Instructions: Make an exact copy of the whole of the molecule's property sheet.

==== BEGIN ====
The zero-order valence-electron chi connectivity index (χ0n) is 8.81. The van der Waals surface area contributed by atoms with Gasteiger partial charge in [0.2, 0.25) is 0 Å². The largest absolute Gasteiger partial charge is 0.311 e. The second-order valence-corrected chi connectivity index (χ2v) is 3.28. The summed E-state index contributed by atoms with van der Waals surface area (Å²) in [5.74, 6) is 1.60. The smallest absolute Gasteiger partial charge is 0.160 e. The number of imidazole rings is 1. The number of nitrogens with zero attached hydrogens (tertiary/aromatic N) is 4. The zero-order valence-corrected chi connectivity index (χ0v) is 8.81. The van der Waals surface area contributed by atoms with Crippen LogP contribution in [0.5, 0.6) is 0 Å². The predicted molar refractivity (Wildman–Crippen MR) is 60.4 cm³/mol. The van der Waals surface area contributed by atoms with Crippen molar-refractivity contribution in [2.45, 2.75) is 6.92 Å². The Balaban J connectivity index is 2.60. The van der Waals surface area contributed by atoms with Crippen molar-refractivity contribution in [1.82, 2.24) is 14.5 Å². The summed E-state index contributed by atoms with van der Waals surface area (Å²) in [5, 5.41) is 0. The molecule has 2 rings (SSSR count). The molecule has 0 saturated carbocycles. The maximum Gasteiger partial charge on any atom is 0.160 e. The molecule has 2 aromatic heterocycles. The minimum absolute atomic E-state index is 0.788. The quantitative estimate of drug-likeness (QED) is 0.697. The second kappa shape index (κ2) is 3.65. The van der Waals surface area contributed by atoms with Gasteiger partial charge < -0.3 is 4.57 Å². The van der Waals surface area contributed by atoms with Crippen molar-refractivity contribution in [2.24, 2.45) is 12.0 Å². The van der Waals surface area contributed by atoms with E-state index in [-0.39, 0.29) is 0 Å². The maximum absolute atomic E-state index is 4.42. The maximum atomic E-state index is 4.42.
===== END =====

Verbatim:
The zero-order valence-electron chi connectivity index (χ0n) is 8.81. The van der Waals surface area contributed by atoms with Gasteiger partial charge in [0.2, 0.25) is 0 Å². The largest absolute Gasteiger partial charge is 0.311 e. The second-order valence-corrected chi connectivity index (χ2v) is 3.28. The summed E-state index contributed by atoms with van der Waals surface area (Å²) in [5.74, 6) is 1.60. The smallest absolute Gasteiger partial charge is 0.160 e. The number of imidazole rings is 1. The number of nitrogens with zero attached hydrogens (tertiary/aromatic N) is 4. The zero-order valence-corrected chi connectivity index (χ0v) is 8.81. The van der Waals surface area contributed by atoms with Crippen LogP contribution in [0.5, 0.6) is 0 Å². The predicted molar refractivity (Wildman–Crippen MR) is 60.4 cm³/mol. The van der Waals surface area contributed by atoms with Crippen molar-refractivity contribution in [2.45, 2.75) is 6.92 Å². The Balaban J connectivity index is 2.60. The van der Waals surface area contributed by atoms with Crippen molar-refractivity contribution in [1.82, 2.24) is 14.5 Å². The summed E-state index contributed by atoms with van der Waals surface area (Å²) in [5, 5.41) is 0. The molecule has 2 rings (SSSR count). The molecule has 0 saturated carbocycles. The maximum Gasteiger partial charge on any atom is 0.160 e. The molecule has 2 aromatic heterocycles. The minimum absolute atomic E-state index is 0.788. The quantitative estimate of drug-likeness (QED) is 0.697. The second kappa shape index (κ2) is 3.65. The van der Waals surface area contributed by atoms with Gasteiger partial charge < -0.3 is 4.57 Å². The van der Waals surface area contributed by atoms with Crippen molar-refractivity contribution in [2.24, 2.45) is 12.0 Å². The van der Waals surface area contributed by atoms with E-state index in [-0.39, 0.29) is 0 Å². The maximum absolute atomic E-state index is 4.42. The maximum atomic E-state index is 4.42.